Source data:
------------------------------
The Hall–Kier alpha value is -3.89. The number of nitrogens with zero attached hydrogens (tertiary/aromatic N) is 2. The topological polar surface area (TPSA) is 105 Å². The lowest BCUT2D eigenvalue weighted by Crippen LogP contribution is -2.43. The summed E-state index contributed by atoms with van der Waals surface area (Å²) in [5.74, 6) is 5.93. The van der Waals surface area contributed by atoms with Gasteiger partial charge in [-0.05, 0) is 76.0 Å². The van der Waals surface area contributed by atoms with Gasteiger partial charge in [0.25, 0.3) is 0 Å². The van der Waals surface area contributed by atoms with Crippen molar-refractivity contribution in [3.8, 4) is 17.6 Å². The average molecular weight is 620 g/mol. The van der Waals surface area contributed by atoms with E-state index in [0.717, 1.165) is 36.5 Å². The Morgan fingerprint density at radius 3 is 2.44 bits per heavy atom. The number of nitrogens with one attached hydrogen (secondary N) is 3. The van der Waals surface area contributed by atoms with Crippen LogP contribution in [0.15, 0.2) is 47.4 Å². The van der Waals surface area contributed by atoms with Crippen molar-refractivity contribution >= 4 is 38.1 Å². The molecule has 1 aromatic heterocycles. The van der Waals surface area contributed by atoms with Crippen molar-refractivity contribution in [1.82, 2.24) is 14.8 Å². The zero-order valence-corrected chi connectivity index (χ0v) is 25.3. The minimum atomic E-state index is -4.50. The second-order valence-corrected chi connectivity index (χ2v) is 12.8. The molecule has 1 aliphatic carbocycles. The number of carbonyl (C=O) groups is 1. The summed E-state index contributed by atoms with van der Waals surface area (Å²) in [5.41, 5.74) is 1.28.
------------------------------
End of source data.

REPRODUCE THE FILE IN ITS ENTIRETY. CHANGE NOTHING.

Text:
The Hall–Kier alpha value is -3.89. The number of nitrogens with zero attached hydrogens (tertiary/aromatic N) is 2. The topological polar surface area (TPSA) is 105 Å². The lowest BCUT2D eigenvalue weighted by Crippen LogP contribution is -2.43. The summed E-state index contributed by atoms with van der Waals surface area (Å²) in [5.74, 6) is 5.93. The van der Waals surface area contributed by atoms with Gasteiger partial charge in [-0.05, 0) is 76.0 Å². The van der Waals surface area contributed by atoms with Gasteiger partial charge in [0.25, 0.3) is 0 Å². The van der Waals surface area contributed by atoms with Crippen molar-refractivity contribution in [3.8, 4) is 17.6 Å². The average molecular weight is 620 g/mol. The van der Waals surface area contributed by atoms with E-state index in [0.717, 1.165) is 36.5 Å². The Morgan fingerprint density at radius 3 is 2.44 bits per heavy atom. The number of nitrogens with one attached hydrogen (secondary N) is 3. The van der Waals surface area contributed by atoms with Crippen LogP contribution in [0.15, 0.2) is 47.4 Å². The van der Waals surface area contributed by atoms with Crippen molar-refractivity contribution >= 4 is 38.1 Å². The molecule has 1 aromatic heterocycles. The van der Waals surface area contributed by atoms with Crippen molar-refractivity contribution in [1.82, 2.24) is 14.8 Å². The zero-order valence-corrected chi connectivity index (χ0v) is 25.3. The minimum atomic E-state index is -4.50. The second-order valence-corrected chi connectivity index (χ2v) is 12.8. The molecule has 1 aliphatic carbocycles. The number of carbonyl (C=O) groups is 1. The summed E-state index contributed by atoms with van der Waals surface area (Å²) in [5.41, 5.74) is 1.28.